Visit Black Creek for more details.

…Capt. Alex Lawrence, KRRNY

June 30 Commemoration of the 1813 Skirmish at Hooples Creek

The Lost Villages Historical Society, which promotes and preserves the history of the villages and hamlets that were lost during the construction of the St. Lawrence Seaway, is presenting the “Bicentennial Commemoration of the Skirmish at Hoople’s Creek” on June 30, 2013 at the Lost Villages Museum on County Rd. 2 between Cornwall and Long Sault.

The Skirmish at Hooples Creek occurred on November 10, 1813 on a now submerged area near the former village of Dickinson’s Landing, between members of the American invasion force and the 1st and 2nd Stormont Militia. Between November 8th and 9th 1813, members of an American invasion force, which included the Forsythe Rifles, landed near Doran’s Bay between Iroquois and Cardinal. Over 4,000 American soldiers continued their way towards the military stores in the small garrison town of Cornwall by land and by river. The British military commanders located in Prescott at what is now called Fort Wellington, ordered LCol Morrison and an observation force to follow them and report on their movements. At the Long Sault rapids, now below the flooded waters of the St. Lawrence, the American naval advance had to portage around them and near Hoople’s Creek were met with force by members of the 1st and 2nd Stormont Militia. While our brave militia soldiers met with defeat, retreated and fought the next day at Crysler’s Farm, this “skirmish provided enough time to begin the successful movement of important military stores from Cornwall northward to St. Andrew’s West on the way to the secure garrison at Coteau du Lac, before the occupation of this town by American military forces later that day. It also allowed LCol Morrison at his headquarters in the home of LCol John Crysler, UEL the time to plan the successful routing of the American forces at the Battle of Crysler’s Farm. This halted the American march on Montreal and resulted in the British retaining control of the St. Lawrence River which was used to move supplies westward.

On Sunday June 30th at the Lost Villages Museum, there will be an action-packed day commemorating this important event in Canadian History. Beginning at 10am and continuing throughout the day there will be something for everyone with displays, a settler’s market, live entertainment featuring local entertainers such as Tammy McCrae and Candy Rutley. The day concludes with a military style “Tattoo at Two” featuring local cadet and pipe bands, Sine McKenna, the McCulloch Dancers and the Glengarry Light Infantry Fencible troop from Fort Wellington and the 1st Grenville 1812 Militia. At the conclusion of the Tattoo, there will be a Beef on a Bun dinner with all the trimmings for $12.00 per person, advance tickets only. Special thanks go to our sponsors including Canadian Heritage, Ontario Power Generation and the Township of South Stormont. For more information please contact carol.goddard@sympatico.ca or the Lost Villages Historical Society.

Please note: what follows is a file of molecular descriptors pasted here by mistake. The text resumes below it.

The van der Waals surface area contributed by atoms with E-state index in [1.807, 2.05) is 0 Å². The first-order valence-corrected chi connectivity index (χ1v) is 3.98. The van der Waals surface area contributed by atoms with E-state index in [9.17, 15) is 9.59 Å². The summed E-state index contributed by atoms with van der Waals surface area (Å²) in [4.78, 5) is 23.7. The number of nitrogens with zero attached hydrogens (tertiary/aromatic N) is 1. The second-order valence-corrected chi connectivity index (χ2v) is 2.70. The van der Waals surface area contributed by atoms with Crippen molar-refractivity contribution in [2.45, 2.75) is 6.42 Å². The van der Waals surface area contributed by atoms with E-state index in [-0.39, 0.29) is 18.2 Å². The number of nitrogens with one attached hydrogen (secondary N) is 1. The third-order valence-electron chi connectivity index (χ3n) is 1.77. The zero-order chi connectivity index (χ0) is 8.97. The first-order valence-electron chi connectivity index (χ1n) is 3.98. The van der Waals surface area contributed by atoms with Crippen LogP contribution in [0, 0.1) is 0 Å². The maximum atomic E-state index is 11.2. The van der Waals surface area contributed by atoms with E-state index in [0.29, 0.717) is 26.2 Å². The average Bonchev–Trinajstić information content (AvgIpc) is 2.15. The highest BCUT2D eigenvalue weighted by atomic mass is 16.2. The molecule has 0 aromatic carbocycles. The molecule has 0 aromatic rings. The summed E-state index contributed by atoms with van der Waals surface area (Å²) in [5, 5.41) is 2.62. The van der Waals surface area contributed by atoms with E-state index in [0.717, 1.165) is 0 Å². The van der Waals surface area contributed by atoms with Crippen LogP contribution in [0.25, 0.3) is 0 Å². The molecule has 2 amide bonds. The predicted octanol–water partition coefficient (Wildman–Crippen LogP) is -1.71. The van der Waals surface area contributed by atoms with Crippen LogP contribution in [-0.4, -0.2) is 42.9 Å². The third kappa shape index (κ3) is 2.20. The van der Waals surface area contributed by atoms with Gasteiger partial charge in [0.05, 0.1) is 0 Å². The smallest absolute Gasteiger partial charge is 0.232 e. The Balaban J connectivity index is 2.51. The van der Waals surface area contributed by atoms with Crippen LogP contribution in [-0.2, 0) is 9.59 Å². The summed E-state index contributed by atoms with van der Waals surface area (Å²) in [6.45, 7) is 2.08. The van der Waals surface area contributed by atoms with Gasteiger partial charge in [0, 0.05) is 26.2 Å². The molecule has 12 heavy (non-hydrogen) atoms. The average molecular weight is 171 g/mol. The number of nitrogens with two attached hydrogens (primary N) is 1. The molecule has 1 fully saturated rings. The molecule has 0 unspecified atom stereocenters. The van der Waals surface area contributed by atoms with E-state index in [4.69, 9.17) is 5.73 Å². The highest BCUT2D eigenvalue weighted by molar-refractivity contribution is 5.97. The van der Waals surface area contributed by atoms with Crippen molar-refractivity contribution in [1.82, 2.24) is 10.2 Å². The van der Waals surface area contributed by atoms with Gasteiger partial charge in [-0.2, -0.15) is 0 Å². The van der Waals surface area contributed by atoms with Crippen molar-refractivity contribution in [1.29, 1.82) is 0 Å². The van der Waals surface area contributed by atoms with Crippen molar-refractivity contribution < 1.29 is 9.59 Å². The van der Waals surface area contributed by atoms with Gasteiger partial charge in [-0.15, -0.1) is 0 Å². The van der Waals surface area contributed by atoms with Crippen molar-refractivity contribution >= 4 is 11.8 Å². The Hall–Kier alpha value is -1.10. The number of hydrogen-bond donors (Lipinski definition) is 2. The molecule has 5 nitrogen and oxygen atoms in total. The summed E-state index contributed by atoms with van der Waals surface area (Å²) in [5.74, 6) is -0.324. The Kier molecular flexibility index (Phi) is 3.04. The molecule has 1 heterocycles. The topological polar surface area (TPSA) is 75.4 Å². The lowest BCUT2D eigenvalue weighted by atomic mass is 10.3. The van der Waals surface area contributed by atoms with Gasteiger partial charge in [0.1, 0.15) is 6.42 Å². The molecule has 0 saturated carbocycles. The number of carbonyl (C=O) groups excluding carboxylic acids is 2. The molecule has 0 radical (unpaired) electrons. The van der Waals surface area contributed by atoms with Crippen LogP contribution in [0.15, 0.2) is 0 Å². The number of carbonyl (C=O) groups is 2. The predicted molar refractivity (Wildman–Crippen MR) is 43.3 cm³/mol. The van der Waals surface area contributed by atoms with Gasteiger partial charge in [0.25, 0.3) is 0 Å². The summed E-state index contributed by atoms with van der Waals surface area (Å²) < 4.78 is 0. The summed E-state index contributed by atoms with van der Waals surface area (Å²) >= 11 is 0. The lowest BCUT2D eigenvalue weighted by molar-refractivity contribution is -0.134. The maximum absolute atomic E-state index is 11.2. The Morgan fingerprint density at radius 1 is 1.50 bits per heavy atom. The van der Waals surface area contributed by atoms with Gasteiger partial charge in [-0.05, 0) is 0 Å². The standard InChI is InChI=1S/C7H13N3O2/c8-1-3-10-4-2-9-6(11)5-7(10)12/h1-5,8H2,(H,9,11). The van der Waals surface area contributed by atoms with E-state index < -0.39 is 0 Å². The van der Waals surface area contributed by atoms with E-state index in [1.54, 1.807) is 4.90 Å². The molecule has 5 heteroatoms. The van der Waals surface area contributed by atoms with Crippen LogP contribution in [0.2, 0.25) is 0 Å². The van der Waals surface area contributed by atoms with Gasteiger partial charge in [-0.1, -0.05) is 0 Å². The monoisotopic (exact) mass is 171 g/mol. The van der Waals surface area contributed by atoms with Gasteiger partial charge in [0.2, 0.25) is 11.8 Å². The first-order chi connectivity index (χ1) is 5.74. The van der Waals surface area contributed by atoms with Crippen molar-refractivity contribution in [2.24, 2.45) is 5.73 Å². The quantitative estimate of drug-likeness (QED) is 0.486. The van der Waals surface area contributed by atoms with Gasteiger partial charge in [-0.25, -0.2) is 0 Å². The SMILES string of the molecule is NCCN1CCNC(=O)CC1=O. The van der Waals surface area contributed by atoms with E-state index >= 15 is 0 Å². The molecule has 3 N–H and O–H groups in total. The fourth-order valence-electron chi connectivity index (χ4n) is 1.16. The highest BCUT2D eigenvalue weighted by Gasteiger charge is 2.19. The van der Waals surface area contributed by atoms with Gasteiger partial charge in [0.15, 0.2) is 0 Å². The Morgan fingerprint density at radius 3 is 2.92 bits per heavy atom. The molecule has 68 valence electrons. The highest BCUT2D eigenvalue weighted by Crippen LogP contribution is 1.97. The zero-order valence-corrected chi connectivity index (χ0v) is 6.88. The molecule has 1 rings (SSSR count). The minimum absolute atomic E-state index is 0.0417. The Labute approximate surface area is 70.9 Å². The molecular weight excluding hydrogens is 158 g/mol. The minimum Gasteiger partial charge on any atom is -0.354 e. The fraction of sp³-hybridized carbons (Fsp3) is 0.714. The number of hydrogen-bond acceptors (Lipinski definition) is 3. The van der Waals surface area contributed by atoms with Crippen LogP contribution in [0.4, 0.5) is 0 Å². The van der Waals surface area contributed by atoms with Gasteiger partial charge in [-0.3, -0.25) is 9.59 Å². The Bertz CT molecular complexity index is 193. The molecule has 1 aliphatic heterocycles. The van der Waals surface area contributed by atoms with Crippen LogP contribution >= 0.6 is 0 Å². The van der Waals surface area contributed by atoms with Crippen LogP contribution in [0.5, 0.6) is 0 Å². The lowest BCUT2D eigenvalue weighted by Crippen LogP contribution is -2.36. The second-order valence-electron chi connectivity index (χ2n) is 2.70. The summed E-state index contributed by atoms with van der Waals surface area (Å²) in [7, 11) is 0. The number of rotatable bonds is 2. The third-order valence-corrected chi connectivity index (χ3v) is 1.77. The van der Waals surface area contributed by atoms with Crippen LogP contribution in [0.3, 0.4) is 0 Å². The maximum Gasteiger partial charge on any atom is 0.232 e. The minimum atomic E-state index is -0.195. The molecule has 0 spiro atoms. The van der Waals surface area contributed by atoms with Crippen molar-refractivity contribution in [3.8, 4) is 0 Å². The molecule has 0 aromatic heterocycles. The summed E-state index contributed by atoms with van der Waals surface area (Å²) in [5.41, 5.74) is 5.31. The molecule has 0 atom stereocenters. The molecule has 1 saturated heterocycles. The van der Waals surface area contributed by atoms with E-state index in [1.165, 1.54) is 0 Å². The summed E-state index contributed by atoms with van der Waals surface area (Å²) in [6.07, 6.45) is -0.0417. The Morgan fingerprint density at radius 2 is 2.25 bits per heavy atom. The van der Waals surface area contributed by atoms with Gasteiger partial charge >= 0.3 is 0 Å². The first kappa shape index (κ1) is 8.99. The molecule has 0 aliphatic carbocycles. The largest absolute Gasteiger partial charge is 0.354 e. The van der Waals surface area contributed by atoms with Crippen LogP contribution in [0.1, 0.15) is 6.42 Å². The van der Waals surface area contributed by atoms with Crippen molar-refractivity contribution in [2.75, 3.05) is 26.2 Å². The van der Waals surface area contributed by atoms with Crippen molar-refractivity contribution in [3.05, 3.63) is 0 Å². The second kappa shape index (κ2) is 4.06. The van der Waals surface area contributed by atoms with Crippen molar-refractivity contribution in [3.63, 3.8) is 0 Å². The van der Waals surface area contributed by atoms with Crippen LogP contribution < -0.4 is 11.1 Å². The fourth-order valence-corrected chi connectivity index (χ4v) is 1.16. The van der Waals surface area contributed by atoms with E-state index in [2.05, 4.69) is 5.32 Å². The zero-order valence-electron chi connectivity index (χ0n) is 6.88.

…Carolyn Goddard, UE

Library and Archives Canada: Preserving our History?

“Huge cache of Canadian history hits U.K. auction block, tests Library and Archives”: A huge cache of Canadian history, stored for 200 years in three wooden chests held at a British estate, is set to be auctioned next month in London — a possible test of whether the controversy-plagued, funding-challenged Library and Archives Canada is still in the business of acquiring newly available treasures of documentary heritage. An extensive and important collection of letters, maps and other original artifacts left to posterity by Sir John Coape Sherbrooke – the Nova Scotia governor who conquered Maine during the War of 1812 and later served as Canada’s governor general – is to be sold on June 19 as the showcase lot in a major Bonhams auction of rare books and manuscripts.

A message from CAUT on saving Library and Archives Canada: “Librarian and Archivist of Canada Resigns”: On May 15, 2013, Daniel Caron, Chief Librarian and Archivist of Canada, resigned from his post. Caron’s leadership at LAC has been immensely unpopular. He oversaw the introduction of a “modernization” process which led to the cessation of purchased acquisitions, a severe decline in on-site service, a 20% cut to staff, a punitive code of conduct for employees, and the elimination of both the National Archival Development Program and the Inter-Library Loans program at LAC.

From the Twittersphere and Beyond


UEL Decoration 1931

I recently acquired a copy of the 1931 bylaws of the UELAC and it displays this medal, a rosette, pre-armorial bearings badge and other interesting accoutrements that were authorized after the UELA of Ontario became the UELAC.

I am looking for an example or colour photograph of the original U.E.L. medal issued in the 1930’s and, if possible, a history of its use and if it is officially recorded as a medal in Canada and to whom it was issued or who is allowed to wear it.

Dave Clark